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NCJ Number: 65619 Add to Shopping cart Find in a Library
Title: ECONOMIC AND SOCIAL CONSEQUENCES OF CRIME - NEW CHALLENGES FOR RESEARCH AND PLANNING
Author(s): ANON
Corporate Author: United Nations
United States of America
Date Published: 1975
Page Count: 95
Sponsoring Agency: National Institute of Justice/
Rockville, MD 20849
United Nations
New York, NY 10017
Sale Source: National Institute of Justice/
NCJRS paper reproduction
Box 6000, Dept F
Rockville, MD 20849
United States of America
Document: PDF
Type: Statistics
Language: English
Country: United Nations
Annotation: THIS REPORT TRACES SOME OF THE MORE APPARENT SOCIOECONOMIC CONSEQUENCES OF DIFFERENT KINDS AND LEVELS OF CRIME, CONCLUDING THAT THE COST IS FAR GREATER THAN GENERALLY ASSUMED OR ADMITTED, AND UNEVENLY DISTRIBUTED.
Abstract: PREPARED BY THE UNITED NATIONS SECRETARIAT FOR PRESENTATION AT THE FIFTH UNITED NATIONS CONGRESS ON THE PREVENTION OF CRIME AND THE TREATMENT OF OFFENDERS, HELD IN GENEVA, SWITZERLAND, IN 1975, THIS PAPER CONSIDERS THE COSTS OF CRIME FROM A GLOBAL PERSPECTIVE. THE ECONOMIC COSTS ALONE ARRE STAGGERING (E.G., $88.6 BILLION IN THE UNITED STATES IN 1974 COMPARED TO $51 BILLION IN 1970), BUT THE PSYCHOSOCIAL COSTS ARE HARDER TO QUANTIFY, EVEN WITH BETTER EVALUATION TECHNIQUES THAN THOSE AVAILABLE AT PRESENT. FURTHERMORE, CRIME COSTS ARE UNEVENLY DISTRIBUTED, WITH THE HEAVIER BURDEN FALLING ON THOSE LEAST ABLE TO BEAR IT. THE COSTS TO SOCIETY AS A WHOLE ARE GENERALLY HIGHER FOR WHITE-COLLAR CRIMES (FIGURES ARE CITED FOR TAX EVASION AND BRIBERY IN ITALY, FRANCE, AND JAPAN). HOWEVER, PROPERTY CRIMES, SUCH AS ROBBERIES, BURGLARIES, FRAUD, AND EMBEZZLEMENT, ALSO REACH INTO THE BILLIONS IN MOST INDUSTRIALIZED COUNTRIES. THE PERCEIVED DANGER OF BECOMING VICTIMS OF VIOLENT CRIMES KEPT LARGE NUMBERS OF PROSPECTIVE TOURISTS FROM TRAVELING TO COUNTRIES HEAVILY DEPENDENT ON THE TOURIST TRADE (E.G., JAMAICA AND SOME LATIN AMERICAN COUNTRIES), THUS DEPRIVING THEM OF BADLY NEEDED REVENUES. CRIME LOSSES EXCEED BY FAR THE LARGELY ILLUSORY GAINS. PSYCHOLOGICAL COSTS INVOLVE THOSE PAID BY CRIME VICTIMS, ESPECIALLY THOSE WHO HAVE SUFFERED BODILY HARM IN ADDITION TO IRRETRIEVABLE FINANCIAL LOSSES. FEAR OF CRIME SPREADS FROM INDIVIDUALS TO ENTIRE COMMUNITIES, CAUSING LIFESTYLE CHANGES AND TURNING HOMES LOCATED IN SOME URBAN AREAS INTO FORTRESSES. CRIME VICTIMS ARE FORGOTTEN PERSONS IN MOST INDUSTRIALIZED COUNTRIES, WHEREAS RESTITUTION IS STILL A CARDINAL PRINCIPLE OF INDIGENOUS CUSTOMARY JUSTICE IN MOST DEVELOPING COUNTRIES. AMONG CRIME VICTIMS, THE POWERLESS, THE POOR, THE OLD, AND THE UNEDUCATED ARE FAR EASIER TARGETS FOR BOTH SOPHISTICATED OFFENSES (E.G., FRAUD SCHEMES) AND ORDINARY STREET CRIME, AND THEY LACK THE KNOWLEDGE AND RESOURCES NEEDED TO USE THE FEW AVENUES OF REDRESS OPEN TO THEM. SIMILARLY, POOR COUNTRIES ARE VULNERABLE TO VICTIMIZATION BY TRANSNATIONAL ECONOMIC OPERATIONS AIDED BY LOCAL, CORRUPT GOVERNMENT OFFICIALS. INEFFECTIVE TREATMENT OF OFFENDERS ALSO CONTRIBUTES TO INCREASING CRIME COSTS. A SYSTEM APPROACH SHOULD BE USED WHICH CONSIDERS CRUCIAL INTERDEPENDENCIES AND CLEARLY IDENTIFIES PRESSURE POINTS, AS PART OF A GLOBAL EFFORT TO REDUCE AND REDISTRIBUTE CRIME COSTS. EXTENSIVE FOOTNOTES AND TABULAR DATA ARE INCLUDED. (LGR)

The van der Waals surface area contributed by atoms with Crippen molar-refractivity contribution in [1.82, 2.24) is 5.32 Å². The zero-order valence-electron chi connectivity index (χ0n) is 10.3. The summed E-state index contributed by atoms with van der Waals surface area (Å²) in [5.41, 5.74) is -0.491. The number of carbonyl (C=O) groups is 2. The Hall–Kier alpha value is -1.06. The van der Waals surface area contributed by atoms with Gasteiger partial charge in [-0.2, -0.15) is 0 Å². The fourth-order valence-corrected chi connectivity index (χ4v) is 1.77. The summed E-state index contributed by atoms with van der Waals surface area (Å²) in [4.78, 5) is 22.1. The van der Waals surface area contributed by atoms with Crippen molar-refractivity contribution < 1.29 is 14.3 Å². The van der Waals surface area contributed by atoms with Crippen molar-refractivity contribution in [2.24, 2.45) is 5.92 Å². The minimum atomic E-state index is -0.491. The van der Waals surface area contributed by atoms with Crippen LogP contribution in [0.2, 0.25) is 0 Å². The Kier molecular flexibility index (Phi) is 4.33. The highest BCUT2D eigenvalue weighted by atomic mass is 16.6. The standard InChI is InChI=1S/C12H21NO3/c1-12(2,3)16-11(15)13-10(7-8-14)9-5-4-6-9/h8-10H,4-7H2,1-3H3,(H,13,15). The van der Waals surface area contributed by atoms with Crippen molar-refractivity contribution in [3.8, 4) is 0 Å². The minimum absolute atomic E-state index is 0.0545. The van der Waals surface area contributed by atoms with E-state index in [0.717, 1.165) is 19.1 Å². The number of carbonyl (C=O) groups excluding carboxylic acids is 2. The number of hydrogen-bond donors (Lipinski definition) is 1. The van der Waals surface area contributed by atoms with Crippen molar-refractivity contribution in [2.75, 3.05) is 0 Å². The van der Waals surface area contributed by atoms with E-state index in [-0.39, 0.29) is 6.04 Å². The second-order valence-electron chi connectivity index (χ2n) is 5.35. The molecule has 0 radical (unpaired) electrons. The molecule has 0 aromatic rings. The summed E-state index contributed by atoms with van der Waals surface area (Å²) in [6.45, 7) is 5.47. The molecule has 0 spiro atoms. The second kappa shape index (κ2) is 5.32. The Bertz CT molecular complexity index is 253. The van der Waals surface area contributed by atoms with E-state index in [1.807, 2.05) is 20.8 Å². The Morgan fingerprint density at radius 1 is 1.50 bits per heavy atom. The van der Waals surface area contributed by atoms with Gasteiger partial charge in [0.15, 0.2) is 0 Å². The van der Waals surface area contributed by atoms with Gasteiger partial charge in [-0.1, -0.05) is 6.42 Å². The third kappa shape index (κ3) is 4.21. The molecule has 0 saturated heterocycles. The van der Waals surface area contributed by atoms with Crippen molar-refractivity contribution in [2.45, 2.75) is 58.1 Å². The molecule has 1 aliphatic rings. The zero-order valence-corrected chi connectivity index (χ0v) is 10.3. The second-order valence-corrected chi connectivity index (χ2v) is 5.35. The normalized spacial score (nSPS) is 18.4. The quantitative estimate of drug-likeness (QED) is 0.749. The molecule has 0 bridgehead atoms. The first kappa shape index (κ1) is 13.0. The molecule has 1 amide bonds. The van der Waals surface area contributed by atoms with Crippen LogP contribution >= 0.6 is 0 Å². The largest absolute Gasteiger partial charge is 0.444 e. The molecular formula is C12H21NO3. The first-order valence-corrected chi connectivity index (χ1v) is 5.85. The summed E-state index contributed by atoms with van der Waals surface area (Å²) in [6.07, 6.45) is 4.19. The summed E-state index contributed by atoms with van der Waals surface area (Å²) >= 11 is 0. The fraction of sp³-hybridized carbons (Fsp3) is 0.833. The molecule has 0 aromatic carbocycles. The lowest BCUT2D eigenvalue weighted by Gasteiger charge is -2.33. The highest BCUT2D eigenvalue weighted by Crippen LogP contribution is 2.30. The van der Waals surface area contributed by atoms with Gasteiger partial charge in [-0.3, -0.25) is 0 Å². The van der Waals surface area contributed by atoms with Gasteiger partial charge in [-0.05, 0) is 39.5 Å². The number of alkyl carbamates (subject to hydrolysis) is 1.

Index Term(s): Behavioral and Social Sciences; Crime analysis; Crime costs; Crime patterns; Crime prevention measures; Crime Statistics; Developing Countries; Fear of crime; United Nations (UN); Unreported crimes; Victim compensation; Worldwide
Note: WORKING PAPER PREPARED BY THE SECRETARIAT FOR THE FIFTH UNITED NATIONS ON PREVENTION OF CRIME AND THE TREATMENT OF OFFENDERS SEPTEMBER, 1975, GENEVA, SWITZERLAND
To cite this abstract, use the following link:
http://www.ncjrs.gov/App/publications/abstract.aspx?ID=65619

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